You could critique this ODA analogy too. Isn’t carbon removal “just” carbon removal, while ODA goes toward everything from health to education to food security and more? Is it plausible we’d spend similar or bigger sums on something much narrower? But this is very misleading. If we don’t spend on carbon removal—not only does carbon math change, but we’re effectively engaging in “anti-ODA” in the sense that we’re allowing horrific damage to the same set of human development interests that ODA seeks to improve. So carbon removal can easily be framed as a powerful and complementary development-aid investment. And, just like development aid itself is “an industry” with its own set of special interests and lobbies, spending on carbon removal will also create a whole new, geographically-distributed industry. In turn, that will make governments with industrial-policy and domestic-economy interests in carbon removal supply more supportive of multilateral procurement and compliance markets.
Who’s paying? Splitting the dinner bill between government and private sector
The first place people’s heads go in thinking about mid-century carbon removal demand is government spending—i.e., direct government procurement of removed tons from suppliers. This will almost certainly be one big part of the picture. The ODA comparison above shows that governments are able to sustain expenditures on things that don’t provide tangible benefits to citizens, and that expenditures can get quite large in absolute terms while still representing small fractions of overall government spending.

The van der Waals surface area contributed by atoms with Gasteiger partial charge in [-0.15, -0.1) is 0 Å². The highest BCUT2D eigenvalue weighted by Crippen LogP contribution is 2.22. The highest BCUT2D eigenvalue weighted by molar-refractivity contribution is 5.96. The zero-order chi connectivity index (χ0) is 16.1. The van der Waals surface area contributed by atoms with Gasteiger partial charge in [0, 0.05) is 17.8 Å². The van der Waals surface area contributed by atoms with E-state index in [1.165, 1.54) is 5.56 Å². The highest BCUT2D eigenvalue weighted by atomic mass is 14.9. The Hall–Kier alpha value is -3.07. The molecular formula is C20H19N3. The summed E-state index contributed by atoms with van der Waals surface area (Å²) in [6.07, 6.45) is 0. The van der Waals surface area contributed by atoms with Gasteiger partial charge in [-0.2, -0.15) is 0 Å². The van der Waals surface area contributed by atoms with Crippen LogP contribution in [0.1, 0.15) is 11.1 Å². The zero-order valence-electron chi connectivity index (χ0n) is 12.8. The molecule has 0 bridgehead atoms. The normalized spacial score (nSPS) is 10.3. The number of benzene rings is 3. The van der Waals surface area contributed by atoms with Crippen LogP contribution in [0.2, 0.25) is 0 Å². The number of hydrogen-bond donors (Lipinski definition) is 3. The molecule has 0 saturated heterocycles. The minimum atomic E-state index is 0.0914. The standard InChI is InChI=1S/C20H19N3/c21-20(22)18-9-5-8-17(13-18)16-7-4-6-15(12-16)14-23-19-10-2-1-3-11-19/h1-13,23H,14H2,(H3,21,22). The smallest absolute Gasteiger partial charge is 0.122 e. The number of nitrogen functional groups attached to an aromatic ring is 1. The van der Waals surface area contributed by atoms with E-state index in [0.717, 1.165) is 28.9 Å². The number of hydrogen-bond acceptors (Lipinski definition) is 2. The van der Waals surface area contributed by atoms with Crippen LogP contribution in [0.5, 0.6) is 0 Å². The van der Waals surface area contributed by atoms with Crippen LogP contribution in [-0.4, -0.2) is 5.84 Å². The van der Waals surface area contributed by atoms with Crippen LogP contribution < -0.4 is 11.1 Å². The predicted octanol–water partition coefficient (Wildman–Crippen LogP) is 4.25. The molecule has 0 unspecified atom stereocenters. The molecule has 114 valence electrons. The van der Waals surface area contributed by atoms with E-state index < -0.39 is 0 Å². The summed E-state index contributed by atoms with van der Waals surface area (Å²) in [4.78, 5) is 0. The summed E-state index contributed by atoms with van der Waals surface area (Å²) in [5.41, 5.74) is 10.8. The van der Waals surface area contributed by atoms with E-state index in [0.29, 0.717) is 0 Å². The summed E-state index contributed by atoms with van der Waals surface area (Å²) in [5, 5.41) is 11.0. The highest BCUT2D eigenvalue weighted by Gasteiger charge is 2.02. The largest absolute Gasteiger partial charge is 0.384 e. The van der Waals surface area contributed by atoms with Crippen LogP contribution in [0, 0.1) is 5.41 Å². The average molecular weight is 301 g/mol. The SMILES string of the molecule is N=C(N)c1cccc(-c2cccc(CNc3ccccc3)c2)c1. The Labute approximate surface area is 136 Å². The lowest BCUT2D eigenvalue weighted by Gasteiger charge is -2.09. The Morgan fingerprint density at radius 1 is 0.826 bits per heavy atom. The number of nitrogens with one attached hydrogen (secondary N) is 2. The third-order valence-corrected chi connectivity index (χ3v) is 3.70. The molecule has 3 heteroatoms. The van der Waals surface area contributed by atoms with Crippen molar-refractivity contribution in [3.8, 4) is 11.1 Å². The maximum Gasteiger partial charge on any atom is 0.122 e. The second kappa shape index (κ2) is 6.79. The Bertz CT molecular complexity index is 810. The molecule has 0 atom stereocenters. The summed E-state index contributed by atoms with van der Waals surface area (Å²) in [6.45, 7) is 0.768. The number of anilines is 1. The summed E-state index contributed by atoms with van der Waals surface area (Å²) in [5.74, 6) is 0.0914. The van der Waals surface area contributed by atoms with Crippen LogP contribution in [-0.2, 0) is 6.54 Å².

Yet in thinking about the source of demand, we should also be imagining a comparably significant role for private sector dollars. Voluntary markets won’t scale to the kind of levels we’re talking about, but compliance markets are already edging into the hundreds of billions. We can think of today’s largest compliance market—the EU Emissions Trading System (EU ETS)—as a ~$100B market currently.To be clear, the EU ETS is not a carbon removal market today; it’s a "cap and trade" scheme that limits company emissions and allows them to trade emissions rights. But it’s easy to imagine how this kind of compliance market progressively evolves into a carbon removal market as the supply of permanent removals ramps up.
On the one hand, you could see today’s $100B EU ETS market as small relative to the ~$1 trillion carbon removal market size we’re contemplating by mid-century. But it’s much more encouraging when you take into account that: